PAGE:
Mike Keith published this remarkable invention in the Journal of Recreational Mathematics in 1975. Suppose a chess game goes:
P-K4 P-K4 B-B4 P-R4 Q-B3 P-R4 QxP
This is checkmate, so White says “I win!” Now if the game score is written out in one column, including White’s exclamation:
P-K4 P-K4 B-B4 P-R4 Q-B3 P-R4 QxP ---- IWIN
… we get a solvable alphametic — replace each letter (and the symbols x and -) with a unique digit and you get a valid sum. (The digits already shown count as numbers, and those numbers also remain available to replace letters.)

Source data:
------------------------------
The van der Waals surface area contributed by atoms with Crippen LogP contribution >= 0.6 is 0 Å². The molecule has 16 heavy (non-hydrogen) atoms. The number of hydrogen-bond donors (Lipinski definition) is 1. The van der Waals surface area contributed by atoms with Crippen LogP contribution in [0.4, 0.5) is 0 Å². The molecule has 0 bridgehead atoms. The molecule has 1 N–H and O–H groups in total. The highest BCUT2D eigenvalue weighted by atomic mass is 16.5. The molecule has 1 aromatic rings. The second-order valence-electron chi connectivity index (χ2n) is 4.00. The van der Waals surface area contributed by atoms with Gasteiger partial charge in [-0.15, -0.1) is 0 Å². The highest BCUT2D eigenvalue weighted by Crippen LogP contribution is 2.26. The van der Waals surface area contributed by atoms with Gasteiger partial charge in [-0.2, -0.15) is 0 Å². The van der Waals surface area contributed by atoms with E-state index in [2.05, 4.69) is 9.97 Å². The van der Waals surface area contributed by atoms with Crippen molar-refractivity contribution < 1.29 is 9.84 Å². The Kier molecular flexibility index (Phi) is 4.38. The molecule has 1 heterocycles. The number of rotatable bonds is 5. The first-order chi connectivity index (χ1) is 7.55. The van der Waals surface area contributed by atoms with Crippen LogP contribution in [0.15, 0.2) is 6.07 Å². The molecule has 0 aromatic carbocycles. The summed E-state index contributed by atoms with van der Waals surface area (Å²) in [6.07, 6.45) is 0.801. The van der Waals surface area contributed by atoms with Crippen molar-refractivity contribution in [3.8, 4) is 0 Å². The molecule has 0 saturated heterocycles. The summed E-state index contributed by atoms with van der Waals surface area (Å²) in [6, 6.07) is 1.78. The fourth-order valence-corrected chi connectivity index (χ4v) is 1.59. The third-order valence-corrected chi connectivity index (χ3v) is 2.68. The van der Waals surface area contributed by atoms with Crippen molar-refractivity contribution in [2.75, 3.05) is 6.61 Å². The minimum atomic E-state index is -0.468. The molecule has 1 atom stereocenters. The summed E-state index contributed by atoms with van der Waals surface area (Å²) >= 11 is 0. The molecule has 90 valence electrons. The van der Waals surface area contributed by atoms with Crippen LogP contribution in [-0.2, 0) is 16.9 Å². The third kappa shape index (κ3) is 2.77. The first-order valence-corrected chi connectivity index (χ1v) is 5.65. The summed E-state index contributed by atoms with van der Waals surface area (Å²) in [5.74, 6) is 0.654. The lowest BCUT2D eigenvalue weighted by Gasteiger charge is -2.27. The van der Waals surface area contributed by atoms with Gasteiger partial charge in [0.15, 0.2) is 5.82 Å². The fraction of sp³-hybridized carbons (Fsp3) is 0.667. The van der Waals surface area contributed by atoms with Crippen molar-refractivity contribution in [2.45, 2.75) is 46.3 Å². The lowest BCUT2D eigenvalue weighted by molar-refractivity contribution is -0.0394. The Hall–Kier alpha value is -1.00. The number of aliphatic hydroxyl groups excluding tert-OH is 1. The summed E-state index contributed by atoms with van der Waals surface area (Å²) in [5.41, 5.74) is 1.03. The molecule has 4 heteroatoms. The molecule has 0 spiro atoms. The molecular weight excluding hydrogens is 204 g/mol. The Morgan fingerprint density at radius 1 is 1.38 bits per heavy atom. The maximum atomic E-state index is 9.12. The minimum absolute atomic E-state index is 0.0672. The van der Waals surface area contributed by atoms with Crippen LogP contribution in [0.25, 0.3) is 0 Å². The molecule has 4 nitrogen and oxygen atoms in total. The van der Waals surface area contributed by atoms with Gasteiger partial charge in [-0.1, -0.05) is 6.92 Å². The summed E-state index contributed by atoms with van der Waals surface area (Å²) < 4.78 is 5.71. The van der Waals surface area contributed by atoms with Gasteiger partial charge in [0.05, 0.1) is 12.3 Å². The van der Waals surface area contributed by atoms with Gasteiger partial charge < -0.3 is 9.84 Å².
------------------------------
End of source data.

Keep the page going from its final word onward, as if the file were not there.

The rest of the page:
This example isn’t quite perfect — the two moves P-R4 are ambiguous, as is the final pawn capture. Keith’s Alphametics Page has an even better specimen, a pretty variation from a real 1912 game by Siegbert Tarrasch. It’s 13 moves long and forms a perfect alphametic with a unique solution.